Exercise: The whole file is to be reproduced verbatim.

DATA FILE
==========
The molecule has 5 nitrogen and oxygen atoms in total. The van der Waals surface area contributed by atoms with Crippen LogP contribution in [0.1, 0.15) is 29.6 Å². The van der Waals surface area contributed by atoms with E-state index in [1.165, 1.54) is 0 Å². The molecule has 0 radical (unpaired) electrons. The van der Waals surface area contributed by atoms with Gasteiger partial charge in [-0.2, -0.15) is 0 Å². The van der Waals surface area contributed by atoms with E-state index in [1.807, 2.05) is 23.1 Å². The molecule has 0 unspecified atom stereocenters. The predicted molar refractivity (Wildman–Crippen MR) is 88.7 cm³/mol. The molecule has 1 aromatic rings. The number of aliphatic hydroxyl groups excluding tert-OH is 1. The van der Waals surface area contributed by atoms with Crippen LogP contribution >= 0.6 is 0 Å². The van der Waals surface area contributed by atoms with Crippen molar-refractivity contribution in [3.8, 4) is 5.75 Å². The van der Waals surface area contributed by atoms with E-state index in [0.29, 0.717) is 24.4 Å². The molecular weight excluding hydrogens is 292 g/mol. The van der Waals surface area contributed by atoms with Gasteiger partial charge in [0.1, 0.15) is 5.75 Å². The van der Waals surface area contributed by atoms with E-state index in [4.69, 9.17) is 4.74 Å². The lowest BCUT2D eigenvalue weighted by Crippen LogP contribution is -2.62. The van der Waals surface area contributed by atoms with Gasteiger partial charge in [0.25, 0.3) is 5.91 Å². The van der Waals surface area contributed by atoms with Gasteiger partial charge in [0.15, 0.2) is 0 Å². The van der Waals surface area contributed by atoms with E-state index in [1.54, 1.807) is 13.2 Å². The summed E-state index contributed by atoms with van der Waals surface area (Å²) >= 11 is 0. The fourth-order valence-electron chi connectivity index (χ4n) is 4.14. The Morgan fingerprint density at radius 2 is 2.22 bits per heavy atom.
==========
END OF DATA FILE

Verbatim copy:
The molecule has 5 nitrogen and oxygen atoms in total. The van der Waals surface area contributed by atoms with Crippen LogP contribution in [0.1, 0.15) is 29.6 Å². The van der Waals surface area contributed by atoms with E-state index in [1.165, 1.54) is 0 Å². The molecule has 0 radical (unpaired) electrons. The van der Waals surface area contributed by atoms with Gasteiger partial charge in [-0.2, -0.15) is 0 Å². The van der Waals surface area contributed by atoms with E-state index in [1.807, 2.05) is 23.1 Å². The molecule has 0 unspecified atom stereocenters. The predicted molar refractivity (Wildman–Crippen MR) is 88.7 cm³/mol. The molecule has 1 aromatic rings. The number of aliphatic hydroxyl groups excluding tert-OH is 1. The van der Waals surface area contributed by atoms with Crippen LogP contribution >= 0.6 is 0 Å². The van der Waals surface area contributed by atoms with Crippen molar-refractivity contribution in [3.8, 4) is 5.75 Å². The van der Waals surface area contributed by atoms with E-state index in [0.29, 0.717) is 24.4 Å². The molecular weight excluding hydrogens is 292 g/mol. The van der Waals surface area contributed by atoms with Gasteiger partial charge in [0.1, 0.15) is 5.75 Å². The van der Waals surface area contributed by atoms with E-state index in [4.69, 9.17) is 4.74 Å². The lowest BCUT2D eigenvalue weighted by Crippen LogP contribution is -2.62. The van der Waals surface area contributed by atoms with Gasteiger partial charge in [0.25, 0.3) is 5.91 Å². The van der Waals surface area contributed by atoms with Gasteiger partial charge in [0.15, 0.2) is 0 Å². The van der Waals surface area contributed by atoms with E-state index in [1.54, 1.807) is 13.2 Å². The summed E-state index contributed by atoms with van der Waals surface area (Å²) >= 11 is 0. The fourth-order valence-electron chi connectivity index (χ4n) is 4.14. The Morgan fingerprint density at radius 2 is 2.22 bits per heavy atom.